Executive Briefings

Environmental Defense Fund Praises Walmart's Promise to Limit Products With Certain Chemicals

Walmart has announced a 95 percent reduction by weight of "high priority chemicals" from certain products sold in U.S. locations, according to its latest global responsibility report.

The company's policy on sustainable chemistry in consumables, launched in 2013, seeks to remove substances of high concern from goods such as personal care, paper, cleaning, pet and baby products.

It committed to begin publicly communicating its progress from January this year.

Absent from its announcement, however, is the list of the “ten or so” high priority chemicals that have been addressed. Kevin Gardner, senior director of Walmart’s global responsibility communications, told Chemical Watch that the company plans to release the list “in the coming months.”

The Environmental Defense Fund – an NGO that worked with Walmart on its sustainability goals – called the announcement a “promising step in the right direction”. But it added that “it is difficult to fully appreciate Walmart’s accomplishments, without knowing the names of these chemical targets.”

“[It] is what spurs innovation throughout the supply chain,” said Jennifer McPartland, senior scientist for EDF. Knowledge of the substances the company seeks to eliminate could help bring other players into the picture who want to be part of the solutions, she added, and could encourage other retailers to follow suit.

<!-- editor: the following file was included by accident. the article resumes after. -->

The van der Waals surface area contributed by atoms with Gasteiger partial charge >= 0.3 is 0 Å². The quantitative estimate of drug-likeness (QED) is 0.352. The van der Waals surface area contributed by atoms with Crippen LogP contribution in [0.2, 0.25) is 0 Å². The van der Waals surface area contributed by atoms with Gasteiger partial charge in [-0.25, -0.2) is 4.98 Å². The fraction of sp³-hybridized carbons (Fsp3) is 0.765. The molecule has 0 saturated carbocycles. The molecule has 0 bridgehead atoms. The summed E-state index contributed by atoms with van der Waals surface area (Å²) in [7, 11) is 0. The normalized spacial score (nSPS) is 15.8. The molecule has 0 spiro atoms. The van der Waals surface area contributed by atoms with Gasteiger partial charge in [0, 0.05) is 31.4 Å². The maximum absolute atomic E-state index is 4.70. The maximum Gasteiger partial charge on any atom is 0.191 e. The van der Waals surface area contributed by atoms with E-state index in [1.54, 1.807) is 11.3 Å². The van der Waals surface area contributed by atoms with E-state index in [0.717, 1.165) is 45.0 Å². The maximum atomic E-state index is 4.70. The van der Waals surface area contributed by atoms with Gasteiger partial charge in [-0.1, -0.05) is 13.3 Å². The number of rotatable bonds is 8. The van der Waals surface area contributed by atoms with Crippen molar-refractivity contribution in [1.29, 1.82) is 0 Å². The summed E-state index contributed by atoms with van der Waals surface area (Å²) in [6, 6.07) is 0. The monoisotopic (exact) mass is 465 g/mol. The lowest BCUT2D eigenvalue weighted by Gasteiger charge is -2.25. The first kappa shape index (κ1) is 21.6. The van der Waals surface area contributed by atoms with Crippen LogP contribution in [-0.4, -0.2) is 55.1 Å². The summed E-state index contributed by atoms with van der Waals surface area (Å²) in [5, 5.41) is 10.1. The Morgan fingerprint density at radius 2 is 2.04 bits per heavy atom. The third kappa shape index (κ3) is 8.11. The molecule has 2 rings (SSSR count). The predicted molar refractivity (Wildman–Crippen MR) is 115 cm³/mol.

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The company's policy on sustainable chemistry in consumables, launched in 2013, seeks to remove substances of high concern from goods such as personal care, paper, cleaning, pet and baby products.

It committed to begin publicly communicating its progress from January this year.

Absent from its announcement, however, is the list of the “ten or so” high priority chemicals that have been addressed. Kevin Gardner, senior director of Walmart’s global responsibility communications, told Chemical Watch that the company plans to release the list “in the coming months.”

The Environmental Defense Fund – an NGO that worked with Walmart on its sustainability goals – called the announcement a “promising step in the right direction”. But it added that “it is difficult to fully appreciate Walmart’s accomplishments, without knowing the names of these chemical targets.”

“[It] is what spurs innovation throughout the supply chain,” said Jennifer McPartland, senior scientist for EDF. Knowledge of the substances the company seeks to eliminate could help bring other players into the picture who want to be part of the solutions, she added, and could encourage other retailers to follow suit.

Read Full Article